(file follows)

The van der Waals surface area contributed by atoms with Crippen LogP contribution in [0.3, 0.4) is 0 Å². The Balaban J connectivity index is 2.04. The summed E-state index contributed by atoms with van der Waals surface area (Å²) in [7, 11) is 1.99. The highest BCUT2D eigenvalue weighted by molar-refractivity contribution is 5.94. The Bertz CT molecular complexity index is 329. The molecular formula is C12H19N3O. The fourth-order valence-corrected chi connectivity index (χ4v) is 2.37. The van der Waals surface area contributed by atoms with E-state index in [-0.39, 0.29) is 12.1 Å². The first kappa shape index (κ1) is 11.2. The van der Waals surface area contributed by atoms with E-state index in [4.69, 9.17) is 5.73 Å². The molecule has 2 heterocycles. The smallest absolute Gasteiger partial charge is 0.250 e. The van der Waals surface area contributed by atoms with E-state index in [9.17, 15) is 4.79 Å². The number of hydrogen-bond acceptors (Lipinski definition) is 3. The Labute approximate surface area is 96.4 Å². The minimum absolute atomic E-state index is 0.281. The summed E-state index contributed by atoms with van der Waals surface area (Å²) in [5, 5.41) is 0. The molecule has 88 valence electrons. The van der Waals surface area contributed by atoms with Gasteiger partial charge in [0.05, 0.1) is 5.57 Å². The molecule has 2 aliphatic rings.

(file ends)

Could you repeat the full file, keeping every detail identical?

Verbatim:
The van der Waals surface area contributed by atoms with Crippen LogP contribution in [0.3, 0.4) is 0 Å². The Balaban J connectivity index is 2.04. The summed E-state index contributed by atoms with van der Waals surface area (Å²) in [7, 11) is 1.99. The highest BCUT2D eigenvalue weighted by molar-refractivity contribution is 5.94. The Bertz CT molecular complexity index is 329. The molecular formula is C12H19N3O. The fourth-order valence-corrected chi connectivity index (χ4v) is 2.37. The van der Waals surface area contributed by atoms with E-state index in [-0.39, 0.29) is 12.1 Å². The first kappa shape index (κ1) is 11.2. The van der Waals surface area contributed by atoms with E-state index in [4.69, 9.17) is 5.73 Å². The molecule has 2 heterocycles. The smallest absolute Gasteiger partial charge is 0.250 e. The van der Waals surface area contributed by atoms with E-state index in [9.17, 15) is 4.79 Å². The number of hydrogen-bond acceptors (Lipinski definition) is 3. The Labute approximate surface area is 96.4 Å². The minimum absolute atomic E-state index is 0.281. The summed E-state index contributed by atoms with van der Waals surface area (Å²) in [5, 5.41) is 0. The molecule has 88 valence electrons. The van der Waals surface area contributed by atoms with Gasteiger partial charge in [0.05, 0.1) is 5.57 Å². The molecule has 2 aliphatic rings.